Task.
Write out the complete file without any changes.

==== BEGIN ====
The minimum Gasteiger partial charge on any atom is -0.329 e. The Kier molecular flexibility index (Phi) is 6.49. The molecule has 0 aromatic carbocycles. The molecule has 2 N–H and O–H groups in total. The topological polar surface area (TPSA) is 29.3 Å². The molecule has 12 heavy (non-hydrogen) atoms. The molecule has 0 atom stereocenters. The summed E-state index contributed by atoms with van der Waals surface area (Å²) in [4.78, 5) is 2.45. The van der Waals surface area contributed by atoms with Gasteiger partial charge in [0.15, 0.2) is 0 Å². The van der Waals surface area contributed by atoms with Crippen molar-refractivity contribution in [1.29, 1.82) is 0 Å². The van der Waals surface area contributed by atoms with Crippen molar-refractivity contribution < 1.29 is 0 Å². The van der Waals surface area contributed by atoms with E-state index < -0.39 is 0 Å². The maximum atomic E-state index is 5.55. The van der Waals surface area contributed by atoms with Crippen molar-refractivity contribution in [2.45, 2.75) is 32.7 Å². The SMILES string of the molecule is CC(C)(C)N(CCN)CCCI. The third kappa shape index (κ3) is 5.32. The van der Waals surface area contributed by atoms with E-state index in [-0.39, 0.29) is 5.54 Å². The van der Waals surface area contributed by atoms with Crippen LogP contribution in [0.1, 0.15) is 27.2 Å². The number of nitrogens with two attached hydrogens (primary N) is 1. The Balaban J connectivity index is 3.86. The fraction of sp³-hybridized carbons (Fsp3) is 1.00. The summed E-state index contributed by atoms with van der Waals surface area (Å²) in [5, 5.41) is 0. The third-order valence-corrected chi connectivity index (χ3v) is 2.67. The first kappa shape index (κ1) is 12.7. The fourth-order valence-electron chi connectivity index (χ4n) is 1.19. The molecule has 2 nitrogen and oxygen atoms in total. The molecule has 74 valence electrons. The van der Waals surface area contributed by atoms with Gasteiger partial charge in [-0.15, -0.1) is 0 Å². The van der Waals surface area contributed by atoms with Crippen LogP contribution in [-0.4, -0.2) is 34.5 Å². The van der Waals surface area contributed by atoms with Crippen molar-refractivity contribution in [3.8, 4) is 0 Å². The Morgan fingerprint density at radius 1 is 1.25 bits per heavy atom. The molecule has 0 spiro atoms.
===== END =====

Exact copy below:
The minimum Gasteiger partial charge on any atom is -0.329 e. The Kier molecular flexibility index (Phi) is 6.49. The molecule has 0 aromatic carbocycles. The molecule has 2 N–H and O–H groups in total. The topological polar surface area (TPSA) is 29.3 Å². The molecule has 12 heavy (non-hydrogen) atoms. The molecule has 0 atom stereocenters. The summed E-state index contributed by atoms with van der Waals surface area (Å²) in [4.78, 5) is 2.45. The van der Waals surface area contributed by atoms with Gasteiger partial charge in [0.15, 0.2) is 0 Å². The van der Waals surface area contributed by atoms with Crippen molar-refractivity contribution in [1.29, 1.82) is 0 Å². The van der Waals surface area contributed by atoms with Crippen molar-refractivity contribution < 1.29 is 0 Å². The van der Waals surface area contributed by atoms with E-state index < -0.39 is 0 Å². The maximum atomic E-state index is 5.55. The van der Waals surface area contributed by atoms with Crippen molar-refractivity contribution in [2.45, 2.75) is 32.7 Å². The SMILES string of the molecule is CC(C)(C)N(CCN)CCCI. The third kappa shape index (κ3) is 5.32. The van der Waals surface area contributed by atoms with E-state index in [-0.39, 0.29) is 5.54 Å². The van der Waals surface area contributed by atoms with Crippen LogP contribution in [0.1, 0.15) is 27.2 Å². The number of nitrogens with two attached hydrogens (primary N) is 1. The Balaban J connectivity index is 3.86. The fraction of sp³-hybridized carbons (Fsp3) is 1.00. The summed E-state index contributed by atoms with van der Waals surface area (Å²) in [5, 5.41) is 0. The third-order valence-corrected chi connectivity index (χ3v) is 2.67. The first kappa shape index (κ1) is 12.7. The fourth-order valence-electron chi connectivity index (χ4n) is 1.19. The molecule has 2 nitrogen and oxygen atoms in total. The molecule has 74 valence electrons. The van der Waals surface area contributed by atoms with Gasteiger partial charge in [-0.15, -0.1) is 0 Å². The van der Waals surface area contributed by atoms with Crippen LogP contribution in [-0.4, -0.2) is 34.5 Å². The van der Waals surface area contributed by atoms with Crippen molar-refractivity contribution in [3.8, 4) is 0 Å². The Morgan fingerprint density at radius 1 is 1.25 bits per heavy atom. The molecule has 0 spiro atoms.